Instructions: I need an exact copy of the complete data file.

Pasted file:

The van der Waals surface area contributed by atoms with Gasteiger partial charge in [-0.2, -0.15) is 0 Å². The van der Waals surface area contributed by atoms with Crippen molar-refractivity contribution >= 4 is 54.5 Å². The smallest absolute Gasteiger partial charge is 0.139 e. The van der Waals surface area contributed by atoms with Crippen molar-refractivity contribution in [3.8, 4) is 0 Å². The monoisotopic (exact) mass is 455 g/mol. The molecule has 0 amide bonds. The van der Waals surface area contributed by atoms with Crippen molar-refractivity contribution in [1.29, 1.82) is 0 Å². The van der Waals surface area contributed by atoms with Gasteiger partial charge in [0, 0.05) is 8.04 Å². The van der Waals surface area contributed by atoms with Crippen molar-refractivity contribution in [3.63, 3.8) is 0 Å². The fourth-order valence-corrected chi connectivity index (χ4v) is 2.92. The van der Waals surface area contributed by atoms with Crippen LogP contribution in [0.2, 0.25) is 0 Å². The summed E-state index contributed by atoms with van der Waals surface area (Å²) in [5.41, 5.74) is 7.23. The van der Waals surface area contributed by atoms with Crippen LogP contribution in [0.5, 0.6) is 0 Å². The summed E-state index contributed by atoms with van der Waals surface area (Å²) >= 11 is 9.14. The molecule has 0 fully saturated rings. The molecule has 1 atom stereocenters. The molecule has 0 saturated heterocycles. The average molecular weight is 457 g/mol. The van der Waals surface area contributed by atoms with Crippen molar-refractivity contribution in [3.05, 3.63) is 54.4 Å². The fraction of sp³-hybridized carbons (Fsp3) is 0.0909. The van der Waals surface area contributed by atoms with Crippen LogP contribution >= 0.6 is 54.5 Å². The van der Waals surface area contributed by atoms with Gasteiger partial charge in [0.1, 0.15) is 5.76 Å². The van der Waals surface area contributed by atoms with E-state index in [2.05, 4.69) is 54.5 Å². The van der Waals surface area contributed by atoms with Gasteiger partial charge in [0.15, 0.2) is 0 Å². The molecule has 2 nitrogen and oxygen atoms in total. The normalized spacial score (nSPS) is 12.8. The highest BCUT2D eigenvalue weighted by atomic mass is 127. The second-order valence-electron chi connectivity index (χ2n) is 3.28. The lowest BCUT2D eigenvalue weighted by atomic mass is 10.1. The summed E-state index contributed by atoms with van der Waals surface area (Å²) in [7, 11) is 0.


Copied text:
The van der Waals surface area contributed by atoms with Gasteiger partial charge in [-0.2, -0.15) is 0 Å². The van der Waals surface area contributed by atoms with Crippen molar-refractivity contribution >= 4 is 54.5 Å². The smallest absolute Gasteiger partial charge is 0.139 e. The van der Waals surface area contributed by atoms with Crippen molar-refractivity contribution in [3.8, 4) is 0 Å². The monoisotopic (exact) mass is 455 g/mol. The molecule has 0 amide bonds. The van der Waals surface area contributed by atoms with Crippen molar-refractivity contribution in [1.29, 1.82) is 0 Å². The van der Waals surface area contributed by atoms with Gasteiger partial charge in [0, 0.05) is 8.04 Å². The van der Waals surface area contributed by atoms with Crippen molar-refractivity contribution in [3.63, 3.8) is 0 Å². The fourth-order valence-corrected chi connectivity index (χ4v) is 2.92. The van der Waals surface area contributed by atoms with Crippen LogP contribution in [0.2, 0.25) is 0 Å². The summed E-state index contributed by atoms with van der Waals surface area (Å²) in [5.41, 5.74) is 7.23. The van der Waals surface area contributed by atoms with Crippen LogP contribution in [0.5, 0.6) is 0 Å². The summed E-state index contributed by atoms with van der Waals surface area (Å²) >= 11 is 9.14. The molecule has 0 fully saturated rings. The molecule has 1 atom stereocenters. The molecule has 0 saturated heterocycles. The average molecular weight is 457 g/mol. The van der Waals surface area contributed by atoms with Crippen molar-refractivity contribution in [3.05, 3.63) is 54.4 Å². The fraction of sp³-hybridized carbons (Fsp3) is 0.0909. The van der Waals surface area contributed by atoms with Crippen LogP contribution >= 0.6 is 54.5 Å². The van der Waals surface area contributed by atoms with Gasteiger partial charge in [0.1, 0.15) is 5.76 Å². The van der Waals surface area contributed by atoms with E-state index in [2.05, 4.69) is 54.5 Å². The van der Waals surface area contributed by atoms with Gasteiger partial charge in [0.15, 0.2) is 0 Å². The molecule has 2 nitrogen and oxygen atoms in total. The normalized spacial score (nSPS) is 12.8. The highest BCUT2D eigenvalue weighted by atomic mass is 127. The second-order valence-electron chi connectivity index (χ2n) is 3.28. The lowest BCUT2D eigenvalue weighted by atomic mass is 10.1. The summed E-state index contributed by atoms with van der Waals surface area (Å²) in [7, 11) is 0.